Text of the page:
Study: Some Older Women Adopting Unhealthy Eating Behaviors

Dorian Martin Health Guide
  • I’ve always heard the adage, “You are what you eat.” But what if you have unhealthy eating behaviors? Surprisingly, one of the key findings from a new study out of the University of North Carolina is that women over the age of 50 are resorting to purging, laxatives and binging because they are unhappy with their weight and/or their body shape.

     

    The study, which is being published in the International Journal of Eating Disorders, collected data on more than 1,800 U.S. women who participated in the Gender and Body Image Study. Approximately 27 percent of these women were categorized as obese while 29 percent were overweight. Another 42 percent had a normal weight while 2 percent were underweight.

    Add This Infographic to Your Website or Blog With This Code:

     

    More than 60 percent of the study participants said their weight or physical shape has an impact on their lives. Forty-one percent evaluated their body size or shape daily. Forty-percent weighed themselves twice a week or more. Sixty-one percent described their weight or shape as having a negative impact on their life while 64 percent thought about their weight or body shape daily. Seventy-nine percent of study participants reported that their weight or body shape affected their image of themselves. Sixty-six percent of the participants did not embrace their overall appearance and were most unhappy about their stomach (84 percent) and overall shape (73 percent).

     

    To deal with these body issues, more than 70 percent reported dieting in order to lose weight. In fact, 36 percent of the study participants spent at least half of the past five years dieting.

     

    However, there were some other findings that were ominous as far as overall health.  For instance, the researchers found also that four percent of the women reported binge eating while eight percent had purged. Furthermore, about eight percent of women reported purging in the past five years while 3.5 percent said they had binged in the past month. MedLine Plus reported that while most of the women who reported purging were in their early 50s, some were over the age of 75. Other unhealthy ways to lose weight were also commonly reported, including diet pills (7.5 percent), excessive exercise (7 percent0, diuretics (2.5 percent), laxatives (2 percent) and vomiting (1 percent).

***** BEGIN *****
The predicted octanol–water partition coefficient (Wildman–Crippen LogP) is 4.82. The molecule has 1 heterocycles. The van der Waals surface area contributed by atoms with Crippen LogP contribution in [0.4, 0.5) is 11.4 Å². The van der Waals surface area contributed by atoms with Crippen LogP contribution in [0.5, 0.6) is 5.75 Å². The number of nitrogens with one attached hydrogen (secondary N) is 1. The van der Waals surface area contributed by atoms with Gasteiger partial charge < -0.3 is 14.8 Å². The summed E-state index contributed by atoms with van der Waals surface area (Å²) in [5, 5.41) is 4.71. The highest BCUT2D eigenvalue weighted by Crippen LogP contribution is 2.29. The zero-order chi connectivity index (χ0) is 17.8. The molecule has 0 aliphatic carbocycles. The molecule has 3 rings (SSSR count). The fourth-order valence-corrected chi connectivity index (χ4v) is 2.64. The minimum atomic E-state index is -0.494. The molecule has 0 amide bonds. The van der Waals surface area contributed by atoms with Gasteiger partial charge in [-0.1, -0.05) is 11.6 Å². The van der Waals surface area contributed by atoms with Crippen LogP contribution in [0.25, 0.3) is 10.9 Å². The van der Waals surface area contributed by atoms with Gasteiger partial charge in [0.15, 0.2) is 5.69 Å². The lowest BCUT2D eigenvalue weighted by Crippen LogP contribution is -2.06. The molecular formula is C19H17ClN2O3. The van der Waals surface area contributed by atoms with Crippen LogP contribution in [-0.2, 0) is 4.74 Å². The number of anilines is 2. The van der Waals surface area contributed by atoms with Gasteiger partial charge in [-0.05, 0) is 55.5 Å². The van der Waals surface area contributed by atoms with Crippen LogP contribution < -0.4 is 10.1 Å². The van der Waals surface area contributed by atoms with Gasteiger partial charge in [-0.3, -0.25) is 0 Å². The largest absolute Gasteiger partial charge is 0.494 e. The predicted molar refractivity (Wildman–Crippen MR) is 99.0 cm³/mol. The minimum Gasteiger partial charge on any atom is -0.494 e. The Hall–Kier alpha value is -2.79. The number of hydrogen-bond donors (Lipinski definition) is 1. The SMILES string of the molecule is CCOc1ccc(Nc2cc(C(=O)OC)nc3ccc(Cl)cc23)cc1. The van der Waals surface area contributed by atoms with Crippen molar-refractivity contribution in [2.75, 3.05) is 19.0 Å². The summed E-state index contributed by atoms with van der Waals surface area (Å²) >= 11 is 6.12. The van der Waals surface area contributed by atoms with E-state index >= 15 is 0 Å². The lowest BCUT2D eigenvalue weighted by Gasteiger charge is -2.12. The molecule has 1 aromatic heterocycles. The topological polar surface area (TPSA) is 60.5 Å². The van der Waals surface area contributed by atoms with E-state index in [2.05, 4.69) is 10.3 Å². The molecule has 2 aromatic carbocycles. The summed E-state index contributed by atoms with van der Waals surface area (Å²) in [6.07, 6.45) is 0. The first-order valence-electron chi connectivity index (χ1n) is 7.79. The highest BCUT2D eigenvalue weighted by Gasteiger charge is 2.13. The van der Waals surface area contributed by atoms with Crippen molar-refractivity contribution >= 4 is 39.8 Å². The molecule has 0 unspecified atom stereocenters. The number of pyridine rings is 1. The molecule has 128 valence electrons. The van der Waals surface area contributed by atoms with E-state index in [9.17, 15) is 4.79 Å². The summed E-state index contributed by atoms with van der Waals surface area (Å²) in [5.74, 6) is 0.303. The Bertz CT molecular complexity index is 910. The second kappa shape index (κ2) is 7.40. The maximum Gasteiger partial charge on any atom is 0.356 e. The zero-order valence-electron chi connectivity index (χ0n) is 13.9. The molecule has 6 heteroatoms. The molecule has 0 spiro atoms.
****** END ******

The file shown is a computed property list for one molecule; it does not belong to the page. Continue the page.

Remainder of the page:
Lead author Dr. Cynthia Bulik who is the director of UNC’s Eating Disorders Program, believes that identifying tailored interventions for women who are over 50 years of age is necessary based on their developmental stage.

     

    Middle-age women need to realize that there are real dangers involved with some of the actions they’re taking. The National Eating Disorders Association points to research that has found that anorexia nervosa has the highest premature fatality rate of any mental issues. LiveStrong.com reports that bulimia (purging), approximately 89 percent of people will have signs of tooth erosion, one of the first signs of the condition. “Frequent purging can cause an electrolyte imbalance, which can lead to serious medical problems and, in severe cases, can cause death,” LiveStrong.com stated.  “Some bulimics purge so frequently that they can vomit at will.”  Bulimics may cause a rupture in the esophagus. Non-purging bulimia, on the other, is created through the use of excessive laxatives that may cause constipation or intestinal problems.

  •  

    Add This Infographic to Your Website or Blog With This Code:

    While the best way to maintain a healthy weight is through a nutritious diet and regular exercise, I think we as postmenopausal women need to really reevaluate our emphasis on weight. Instead, I think we should all focus on having a sound and healthy body that can help us continue to accomplish all of the things we want to during our lifetime.

     

    Primary Resources for This Sharepost:


    MedLine Plus. (2012). Eating disorders hitting women over 50, study finds.

     

    National Eating Disorders Association. (2005). Statistics: Eating disorders and their precursors.

     

    West, L. F. (2012). 3 ways to understand the dangers of bulimia. LiveStrong.com.

Published On: June 27, 2012